Java Language Differences between Java SE JRE or Java SE JDK distributions


Example

Sun / Oracle releases of Java SE come in two forms: JRE and JDK. In simple terms, JREs support running Java applications, and JDKs also support Java development.

Java Runtime Environment

Java Runtime Environment or JRE distributions consist of the set of libraries and tools needed to run and manage Java applications. The tools in a typical modern JRE include:

  • The java command for running a Java program in a JVM (Java Virtual Machine)
  • The jjs command for running the Nashorn Javascript engine.
  • The keytool command for manipulating Java keystores.
  • The policytool command for editing security sandbox security policies.
  • The pack200 and unpack200 tools for packing and unpacking "pack200" file for web deployment.
  • The orbd, rmid, rmiregistry and tnameserv commands that support Java CORBA and RMI applications.

"Desktop JRE" installers include a Java plugin suitable for some web browser. This is deliberately left out of "Server JRE" installers.linux syscall read benchmarku

From Java 7 update 6 onwards, JRE installers have included JavaFX (version 2.2 or later).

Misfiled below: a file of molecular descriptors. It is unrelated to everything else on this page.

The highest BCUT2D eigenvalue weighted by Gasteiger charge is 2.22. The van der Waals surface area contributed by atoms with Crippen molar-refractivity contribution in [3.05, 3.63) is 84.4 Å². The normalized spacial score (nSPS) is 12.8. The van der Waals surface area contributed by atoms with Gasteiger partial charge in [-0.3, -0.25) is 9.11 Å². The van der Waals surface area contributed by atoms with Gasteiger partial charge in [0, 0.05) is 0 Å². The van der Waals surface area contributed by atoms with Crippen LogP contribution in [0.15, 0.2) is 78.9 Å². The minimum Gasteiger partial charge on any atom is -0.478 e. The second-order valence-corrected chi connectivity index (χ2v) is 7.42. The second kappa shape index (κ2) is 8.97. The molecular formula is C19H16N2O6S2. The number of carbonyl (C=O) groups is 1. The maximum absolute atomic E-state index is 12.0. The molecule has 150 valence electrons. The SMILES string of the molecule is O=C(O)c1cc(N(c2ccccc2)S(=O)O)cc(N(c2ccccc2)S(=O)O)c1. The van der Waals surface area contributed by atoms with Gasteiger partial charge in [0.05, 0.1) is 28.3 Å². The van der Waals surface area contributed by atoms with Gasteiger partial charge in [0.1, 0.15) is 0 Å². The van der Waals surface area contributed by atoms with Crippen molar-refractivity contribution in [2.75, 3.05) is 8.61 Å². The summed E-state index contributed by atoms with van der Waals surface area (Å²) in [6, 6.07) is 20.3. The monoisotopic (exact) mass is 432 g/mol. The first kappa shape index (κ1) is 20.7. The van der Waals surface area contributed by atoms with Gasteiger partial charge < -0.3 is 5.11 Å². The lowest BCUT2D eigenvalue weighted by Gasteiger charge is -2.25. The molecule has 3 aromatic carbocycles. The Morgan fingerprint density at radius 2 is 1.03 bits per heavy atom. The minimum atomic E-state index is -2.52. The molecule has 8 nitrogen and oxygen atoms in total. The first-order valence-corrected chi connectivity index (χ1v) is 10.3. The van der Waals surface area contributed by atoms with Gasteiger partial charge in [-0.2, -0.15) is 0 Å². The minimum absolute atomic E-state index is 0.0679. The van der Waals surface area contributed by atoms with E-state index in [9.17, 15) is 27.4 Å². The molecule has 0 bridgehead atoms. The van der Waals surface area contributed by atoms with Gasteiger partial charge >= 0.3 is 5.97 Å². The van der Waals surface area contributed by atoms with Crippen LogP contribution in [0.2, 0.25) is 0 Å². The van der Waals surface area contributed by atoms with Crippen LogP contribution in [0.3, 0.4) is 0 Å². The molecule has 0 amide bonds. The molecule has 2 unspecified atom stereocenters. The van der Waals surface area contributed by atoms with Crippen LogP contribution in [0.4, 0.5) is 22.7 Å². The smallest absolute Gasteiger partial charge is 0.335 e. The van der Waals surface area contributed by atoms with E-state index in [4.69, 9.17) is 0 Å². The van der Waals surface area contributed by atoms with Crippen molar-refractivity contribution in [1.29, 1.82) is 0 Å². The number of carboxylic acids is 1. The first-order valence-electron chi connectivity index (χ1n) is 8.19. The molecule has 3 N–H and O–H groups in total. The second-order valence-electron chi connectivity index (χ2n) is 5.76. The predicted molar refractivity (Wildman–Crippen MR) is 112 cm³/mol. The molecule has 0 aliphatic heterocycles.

Java Development Kit

A Java Development Kit or JDK distribution includes the JRE tools, and additional tools for developing Java software. The additional tools typically include:

  • The javac command, which compiles Java source code (".java") to bytecode files (".class").
  • The tools for creating JAR files such as jar and jarsigner
  • Development tools such as:
    • appletviewer for running applets
    • idlj the CORBA IDL to Java compiler
    • javah the JNI stub generator
    • native2ascii for character set conversion of Java source code
    • schemagen the Java to XML schema generator (part of JAXB)
    • serialver generate Java Object Serialization version string.
    • the wsgen and wsimport support tools for JAX-WS
  • Diagnostic tools such as:
    • jdb the basic Java debugger
    • jmap and jhat for dumping and analysing a Java heap.
    • jstack for getting a thread stack dump.
    • javap for examining ".class" files.
  • Application management and monitoring tools such as:
    • jconsole a management console,
    • jstat, jstatd, jinfo and jps for application monitoring

A typical Sun / Oracle JDK installation also includes a ZIP file with the source code of the Java libraries. Prior to Java 6, this was the only publicly available Java source code.

From Java 6 onwards, the complete source code for OpenJDK is available for download from the OpenJDK site. It is typically not included in (Linux) JDK packages, but is available as a separate package.